Despite showing a great diagram recently to ensure everyone reading takes just about anything written on social media with a healthy dose of skepticism, it isn’t enough to stop me occassionally writing on the topic. Today I’m inspired into action by the recent announcement by American Airlines that they will soon be launching a new social network aimed at African American travellers called Black Atlas. Best commentary on this subject comes from Steven Frischling who compares it to an earlier failed attempt to market to this demographic by AA.

I need to be very wary of passing judgement before the event for two reasons. Firstly, I’ve got about as much credibility on the black demographic as I do in passing judgement on a gay social media initive from an airline. When an airline announces they are setting up a social network targetting white married male expat business travellers then I might be able to better predict whether or not it has personal appeal, so for now I’ll stick to broader themes. The second reason I tread carefully on this is that not being an American, let alone not being African Amercian, I’ve got to be careful of doing something in a light hearted or amusing style that whilst being well intentioned is interpreted differently by someone in a different country – let’s call it the Harry Connick Jr conundrum.

As a general theme, I’m not confident of success for a travel social network that is too demographically segmented; for an airline to succeed in this area they need to build something that will result in user generated content from a wider group, especially when the fact that it is frequent traveller related means you are cutting out a lot of potential members/contributors to begin with, and this is death for most social networks. Backpacker segmentation may be an exception to this rule, but WAYN might suggest otherwise even on this point. Advertising to various well defined market segments is a completely different story, as it undoubtedly works – just looks at the controversial success big tobacco have had doing this. But actively engaging in a social network is a very different behaviour to passively consuming a marketing message. And this is probably my biggest concern for airlines investing in this space; carriers thinking that market segmentation applies equally to both the advertising message and a travel social media strategy are almost certainly on a one way road to disappointment; even more so when the demographic chosen is race.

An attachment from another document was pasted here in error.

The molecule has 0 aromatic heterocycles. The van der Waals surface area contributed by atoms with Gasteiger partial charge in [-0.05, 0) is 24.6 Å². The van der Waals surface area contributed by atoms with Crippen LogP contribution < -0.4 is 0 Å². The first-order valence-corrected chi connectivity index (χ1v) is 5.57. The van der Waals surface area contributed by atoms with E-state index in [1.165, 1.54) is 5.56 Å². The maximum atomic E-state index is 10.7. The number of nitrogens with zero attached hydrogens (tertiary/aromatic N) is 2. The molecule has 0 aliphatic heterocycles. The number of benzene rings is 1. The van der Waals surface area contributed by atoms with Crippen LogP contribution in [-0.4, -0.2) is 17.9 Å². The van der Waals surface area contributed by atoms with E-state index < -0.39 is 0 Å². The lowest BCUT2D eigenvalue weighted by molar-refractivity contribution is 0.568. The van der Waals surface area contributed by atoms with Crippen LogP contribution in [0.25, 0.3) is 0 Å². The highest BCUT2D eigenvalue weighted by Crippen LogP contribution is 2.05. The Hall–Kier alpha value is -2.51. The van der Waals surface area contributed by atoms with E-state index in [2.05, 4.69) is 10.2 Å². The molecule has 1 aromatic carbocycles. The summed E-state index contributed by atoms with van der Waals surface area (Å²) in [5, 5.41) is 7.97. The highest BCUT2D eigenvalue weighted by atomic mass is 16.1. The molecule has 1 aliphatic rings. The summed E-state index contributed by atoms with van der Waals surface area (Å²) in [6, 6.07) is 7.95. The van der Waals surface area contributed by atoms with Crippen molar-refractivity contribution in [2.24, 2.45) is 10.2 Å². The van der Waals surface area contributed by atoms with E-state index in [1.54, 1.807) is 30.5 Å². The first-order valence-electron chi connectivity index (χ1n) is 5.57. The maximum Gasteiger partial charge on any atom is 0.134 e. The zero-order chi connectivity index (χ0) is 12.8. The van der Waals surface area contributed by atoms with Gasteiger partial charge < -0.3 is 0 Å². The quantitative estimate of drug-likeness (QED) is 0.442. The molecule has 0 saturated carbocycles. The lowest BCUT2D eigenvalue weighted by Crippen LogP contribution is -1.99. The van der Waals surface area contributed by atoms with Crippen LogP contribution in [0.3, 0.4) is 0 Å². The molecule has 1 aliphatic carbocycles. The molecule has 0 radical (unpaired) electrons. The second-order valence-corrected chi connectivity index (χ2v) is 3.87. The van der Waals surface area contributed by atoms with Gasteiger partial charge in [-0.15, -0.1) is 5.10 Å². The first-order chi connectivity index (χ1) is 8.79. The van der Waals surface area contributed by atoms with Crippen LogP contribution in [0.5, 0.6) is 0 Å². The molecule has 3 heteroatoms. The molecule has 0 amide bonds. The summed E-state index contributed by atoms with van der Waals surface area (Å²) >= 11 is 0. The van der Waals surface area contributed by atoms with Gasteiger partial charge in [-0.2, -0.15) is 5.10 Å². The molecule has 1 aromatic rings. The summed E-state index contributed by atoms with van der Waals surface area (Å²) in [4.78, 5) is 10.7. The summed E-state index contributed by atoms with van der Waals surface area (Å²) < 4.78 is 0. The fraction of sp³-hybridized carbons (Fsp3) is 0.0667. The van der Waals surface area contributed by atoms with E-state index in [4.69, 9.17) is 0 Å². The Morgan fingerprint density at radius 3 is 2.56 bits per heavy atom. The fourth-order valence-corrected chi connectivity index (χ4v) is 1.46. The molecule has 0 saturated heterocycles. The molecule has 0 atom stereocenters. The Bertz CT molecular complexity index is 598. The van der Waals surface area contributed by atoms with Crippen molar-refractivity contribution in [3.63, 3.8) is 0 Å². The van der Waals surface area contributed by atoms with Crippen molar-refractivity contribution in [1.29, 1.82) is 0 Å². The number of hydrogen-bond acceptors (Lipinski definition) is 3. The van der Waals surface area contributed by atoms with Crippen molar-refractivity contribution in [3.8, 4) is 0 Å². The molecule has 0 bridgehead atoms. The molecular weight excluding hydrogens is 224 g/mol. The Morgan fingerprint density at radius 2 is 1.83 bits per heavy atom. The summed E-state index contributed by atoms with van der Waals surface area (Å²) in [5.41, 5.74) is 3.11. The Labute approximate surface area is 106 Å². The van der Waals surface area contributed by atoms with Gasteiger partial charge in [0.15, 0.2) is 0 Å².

And whilst on the topic of travel social media strategies, I’m absolutely certain this Jetstar employee’s use of Facebook was not envisaged when airline executives in Melbourne would have been pondering weeks or months ago how to be more relevant to their younger customers using all of the wonderful new tools Web 2.0 has to offer. Getting social media right – so much harder than it first appears.

Finally, following on from yesterday’s post, take a look at this memo to staff at Air New Zealand from CEO Rob Fyfe.

In my 30-year working career, I am struggling to recall a time where I have seen a supplier so slow to react to a catastrophic system failure such as this and so unwilling to accept responsibility and apologise to its client and its client’s customers… We were left high and dry and this is simply unacceptable. My expectations of IBM were far higher than the amateur results that were delivered yesterday, and I have been left with no option but to ask the IT team to review the full range of options available to us to ensure we have an IT supplier whom we have confidence in and one who understands and is fully committed to our business and the needs of our customers.